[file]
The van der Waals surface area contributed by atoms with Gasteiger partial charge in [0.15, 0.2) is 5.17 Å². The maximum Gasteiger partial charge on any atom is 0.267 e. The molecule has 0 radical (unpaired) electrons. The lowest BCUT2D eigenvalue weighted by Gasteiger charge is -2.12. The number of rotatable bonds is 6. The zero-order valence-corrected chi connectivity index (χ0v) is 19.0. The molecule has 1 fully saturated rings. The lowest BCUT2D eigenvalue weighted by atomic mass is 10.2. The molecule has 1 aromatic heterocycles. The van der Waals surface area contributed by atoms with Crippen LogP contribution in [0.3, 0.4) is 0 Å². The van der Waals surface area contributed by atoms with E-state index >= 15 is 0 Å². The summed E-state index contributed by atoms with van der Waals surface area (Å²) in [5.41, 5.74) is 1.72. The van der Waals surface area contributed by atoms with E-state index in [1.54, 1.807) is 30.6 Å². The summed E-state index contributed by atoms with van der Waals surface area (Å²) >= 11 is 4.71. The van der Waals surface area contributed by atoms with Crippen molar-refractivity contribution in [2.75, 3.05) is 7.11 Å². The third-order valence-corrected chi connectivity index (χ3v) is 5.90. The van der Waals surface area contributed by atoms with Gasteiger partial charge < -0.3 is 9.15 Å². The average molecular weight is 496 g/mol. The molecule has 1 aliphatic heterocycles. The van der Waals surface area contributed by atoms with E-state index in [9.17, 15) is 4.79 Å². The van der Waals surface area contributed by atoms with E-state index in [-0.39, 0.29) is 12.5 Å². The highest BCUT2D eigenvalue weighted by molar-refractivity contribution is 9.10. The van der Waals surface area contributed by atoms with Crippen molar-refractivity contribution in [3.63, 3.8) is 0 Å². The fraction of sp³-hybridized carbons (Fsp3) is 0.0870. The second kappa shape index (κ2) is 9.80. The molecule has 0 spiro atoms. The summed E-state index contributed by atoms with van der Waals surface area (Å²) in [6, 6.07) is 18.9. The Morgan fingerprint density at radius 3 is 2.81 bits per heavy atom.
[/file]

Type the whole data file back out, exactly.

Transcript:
The van der Waals surface area contributed by atoms with Gasteiger partial charge in [0.15, 0.2) is 5.17 Å². The maximum Gasteiger partial charge on any atom is 0.267 e. The molecule has 0 radical (unpaired) electrons. The lowest BCUT2D eigenvalue weighted by Gasteiger charge is -2.12. The number of rotatable bonds is 6. The zero-order valence-corrected chi connectivity index (χ0v) is 19.0. The molecule has 1 fully saturated rings. The lowest BCUT2D eigenvalue weighted by atomic mass is 10.2. The molecule has 1 aromatic heterocycles. The van der Waals surface area contributed by atoms with Crippen LogP contribution in [0.3, 0.4) is 0 Å². The van der Waals surface area contributed by atoms with E-state index >= 15 is 0 Å². The summed E-state index contributed by atoms with van der Waals surface area (Å²) in [5.41, 5.74) is 1.72. The van der Waals surface area contributed by atoms with E-state index in [1.54, 1.807) is 30.6 Å². The summed E-state index contributed by atoms with van der Waals surface area (Å²) >= 11 is 4.71. The van der Waals surface area contributed by atoms with Crippen molar-refractivity contribution in [2.75, 3.05) is 7.11 Å². The third-order valence-corrected chi connectivity index (χ3v) is 5.90. The van der Waals surface area contributed by atoms with Gasteiger partial charge < -0.3 is 9.15 Å². The average molecular weight is 496 g/mol. The molecule has 1 aliphatic heterocycles. The van der Waals surface area contributed by atoms with E-state index in [9.17, 15) is 4.79 Å². The van der Waals surface area contributed by atoms with E-state index in [-0.39, 0.29) is 12.5 Å². The highest BCUT2D eigenvalue weighted by molar-refractivity contribution is 9.10. The van der Waals surface area contributed by atoms with Crippen molar-refractivity contribution in [3.63, 3.8) is 0 Å². The fraction of sp³-hybridized carbons (Fsp3) is 0.0870. The second kappa shape index (κ2) is 9.80. The molecule has 0 spiro atoms. The summed E-state index contributed by atoms with van der Waals surface area (Å²) in [6, 6.07) is 18.9. The Morgan fingerprint density at radius 3 is 2.81 bits per heavy atom.